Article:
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Slovenia - Politics

Prime Ministerpartyterm
Lojze Peterle SKD 19901992
Dr Janez Drnovek LDS 19922000
Dr Andrej Bajuk SLS+SKD SPP 2000
Dr Janez Drnovek LDS 20002002
Anton Rop LDS 20022004
Janez Jana SDS 20042008
Borut Pahor SD 20082012
Janez Jana SDS10 Feb 2012 27 Feb 2013
Alenka Bratusek 27 Feb 2013 03 May 2014
Miro Cerar SMC18 Sep 201414 Mar 2018

Slovenia, though making strides to expand its world view, is a relatively parochial, homogenous society. Religious and political extremism are very rare in Slovenia. With a homogeneous population of only two million people, Slovenian society and politics function on the basis of strong social networks that foster a culture of compromise, consensus, and centrism.

Nevertheless, the same factors that work to make Slovenia a tightly-knit community also create insularity and suspicion towards foreigners, which at times borders on intolerance and xenophobia. The latter is manifested most noticeably with regards to the 0.2 percent of the population (roughly 3,500 people) who are Roma and, to a far lesser degree, the 2.4 percent of the population who are Muslim (roughly 50,000 people). Sitting on the crossroads of Western and Muslim civilization, Slovenia's Muslim community is well integrated into Slovenian society and has exhibited no overt manifestations of religious extremism.

At the end of March 1989, a general election with multiple candidates for president of the presidency of the Socialist Federal Republic of Yugoslavia was held, albeit still organised by the Socialist Association of the Working People. The outcome was that the surprise winner, running against Marko Bulc, the governments official candidate, was one Janez Drnovek, a relatively unknown public figure at the time. In order to ensure increased sovereignty for the Republic, the Slovenian assembly adopted several amendments in September 1989. The Slovenian constitutional amendments were met by extreme opposition from the federal authorities and the leadership of the Yugoslav Communist Party, going to great lengths to prevent implementation.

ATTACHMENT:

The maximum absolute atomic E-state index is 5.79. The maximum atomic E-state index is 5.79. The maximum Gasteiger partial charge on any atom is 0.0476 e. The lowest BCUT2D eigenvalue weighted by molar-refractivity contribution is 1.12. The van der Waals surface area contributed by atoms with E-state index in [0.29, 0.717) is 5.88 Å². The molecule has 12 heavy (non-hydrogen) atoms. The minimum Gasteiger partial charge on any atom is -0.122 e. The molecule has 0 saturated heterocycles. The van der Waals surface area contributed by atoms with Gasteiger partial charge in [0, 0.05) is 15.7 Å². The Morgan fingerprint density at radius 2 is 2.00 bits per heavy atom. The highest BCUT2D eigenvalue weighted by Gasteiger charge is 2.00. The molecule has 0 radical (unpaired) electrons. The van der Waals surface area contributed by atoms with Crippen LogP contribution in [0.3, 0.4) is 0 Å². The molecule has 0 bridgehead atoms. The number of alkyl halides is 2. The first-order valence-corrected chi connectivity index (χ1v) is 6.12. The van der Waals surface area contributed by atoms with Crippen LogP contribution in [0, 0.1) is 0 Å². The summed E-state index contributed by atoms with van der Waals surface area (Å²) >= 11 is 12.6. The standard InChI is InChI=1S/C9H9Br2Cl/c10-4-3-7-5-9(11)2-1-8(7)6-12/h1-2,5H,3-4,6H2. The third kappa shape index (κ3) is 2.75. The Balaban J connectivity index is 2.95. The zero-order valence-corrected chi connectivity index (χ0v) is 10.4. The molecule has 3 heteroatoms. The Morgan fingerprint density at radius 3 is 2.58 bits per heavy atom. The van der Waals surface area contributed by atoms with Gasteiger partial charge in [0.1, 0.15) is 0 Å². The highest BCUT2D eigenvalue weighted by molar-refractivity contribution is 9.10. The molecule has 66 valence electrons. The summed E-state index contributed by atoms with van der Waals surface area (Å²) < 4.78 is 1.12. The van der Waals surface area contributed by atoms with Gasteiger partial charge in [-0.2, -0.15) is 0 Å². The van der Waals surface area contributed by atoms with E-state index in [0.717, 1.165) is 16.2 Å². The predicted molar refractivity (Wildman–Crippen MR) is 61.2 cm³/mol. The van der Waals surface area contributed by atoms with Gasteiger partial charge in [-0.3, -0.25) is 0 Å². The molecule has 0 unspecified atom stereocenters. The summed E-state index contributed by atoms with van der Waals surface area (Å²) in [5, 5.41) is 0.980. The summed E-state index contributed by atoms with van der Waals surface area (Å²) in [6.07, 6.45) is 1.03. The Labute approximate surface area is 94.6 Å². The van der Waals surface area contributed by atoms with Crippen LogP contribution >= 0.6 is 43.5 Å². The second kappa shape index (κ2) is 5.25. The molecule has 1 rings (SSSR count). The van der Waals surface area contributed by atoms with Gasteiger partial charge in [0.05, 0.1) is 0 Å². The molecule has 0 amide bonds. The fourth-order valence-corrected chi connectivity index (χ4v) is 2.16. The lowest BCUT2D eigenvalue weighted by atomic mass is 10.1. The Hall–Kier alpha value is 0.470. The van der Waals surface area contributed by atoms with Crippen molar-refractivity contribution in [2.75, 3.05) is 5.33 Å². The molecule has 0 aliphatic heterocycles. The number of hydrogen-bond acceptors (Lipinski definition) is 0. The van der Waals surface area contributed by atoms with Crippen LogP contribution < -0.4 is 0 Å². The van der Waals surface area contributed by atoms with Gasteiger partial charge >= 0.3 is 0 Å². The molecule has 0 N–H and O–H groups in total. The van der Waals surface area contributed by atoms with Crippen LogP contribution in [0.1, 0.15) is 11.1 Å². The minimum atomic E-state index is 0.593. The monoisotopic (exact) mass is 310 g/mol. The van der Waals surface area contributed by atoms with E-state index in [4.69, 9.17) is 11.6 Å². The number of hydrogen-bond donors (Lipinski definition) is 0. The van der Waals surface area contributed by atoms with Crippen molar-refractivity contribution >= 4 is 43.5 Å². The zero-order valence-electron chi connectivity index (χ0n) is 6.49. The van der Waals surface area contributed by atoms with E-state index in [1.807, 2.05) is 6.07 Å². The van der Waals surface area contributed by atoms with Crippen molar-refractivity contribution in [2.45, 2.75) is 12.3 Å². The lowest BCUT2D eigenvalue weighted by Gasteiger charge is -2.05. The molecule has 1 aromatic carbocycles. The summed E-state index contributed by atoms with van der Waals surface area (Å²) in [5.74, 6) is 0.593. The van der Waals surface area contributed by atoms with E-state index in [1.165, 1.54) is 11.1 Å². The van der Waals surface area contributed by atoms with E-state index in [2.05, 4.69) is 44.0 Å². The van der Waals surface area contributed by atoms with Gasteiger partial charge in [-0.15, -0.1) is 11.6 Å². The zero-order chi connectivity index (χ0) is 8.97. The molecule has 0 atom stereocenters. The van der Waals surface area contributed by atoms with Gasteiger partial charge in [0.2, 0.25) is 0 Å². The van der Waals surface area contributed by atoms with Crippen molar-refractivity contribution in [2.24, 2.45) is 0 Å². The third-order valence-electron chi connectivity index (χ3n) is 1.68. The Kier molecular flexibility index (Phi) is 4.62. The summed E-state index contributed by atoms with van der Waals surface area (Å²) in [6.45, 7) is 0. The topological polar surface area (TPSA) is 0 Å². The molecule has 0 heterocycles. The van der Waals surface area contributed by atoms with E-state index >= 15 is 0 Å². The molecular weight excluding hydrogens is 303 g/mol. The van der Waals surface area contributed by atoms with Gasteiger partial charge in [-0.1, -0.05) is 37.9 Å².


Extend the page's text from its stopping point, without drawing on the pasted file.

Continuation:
Ever since Slovenia achieved independence, Slovenian politics (governments) have often been reproached for not being able to meet policy challenges. Frequent generous promises and commitments reflect the lack of clear priorities in Slovenian politics.

Though largely homogeneous and prosperous, Slovenia has not fully addressed the need to modernize its socialist-era economy and welfare system. Stark internal differences and festering regional animosities, many dating to World War II and earlier, have made consensus elusive and fueled political polarization. Slovenes still must develop a sensitivity about human rights which they lack. Observers attribute this to years of socialist rule, which assumed all people's rights were ensured by the state which guaranteed jobs, healthcare etc.

Slovenia is regarded today as a free country and consolidated democracy, with some problems with corruption, independent media, and independent judiciary. Since its independence in 1991, Slovenia has put in place democratic institutions of state organization, undergone major capital rearrangements, and achieved both of the starting objectives of new international involvement by entering the EU and NATO. On 01 January 2007, Slovenia was the first among former socialist countries to take on the common European currency.

Slovenia has been subject to highly varying assessments during the construction of its democratic political system; it has been acknowledged as a ripe democracy, complete democracy, or, alternatively, apparent or virtual democracy. The more negative assessments of the Slovenian political system are related to the persistence of authoritarian behavior patterns and manipulation of democratic institutions that have found its way into the structures of political parties.

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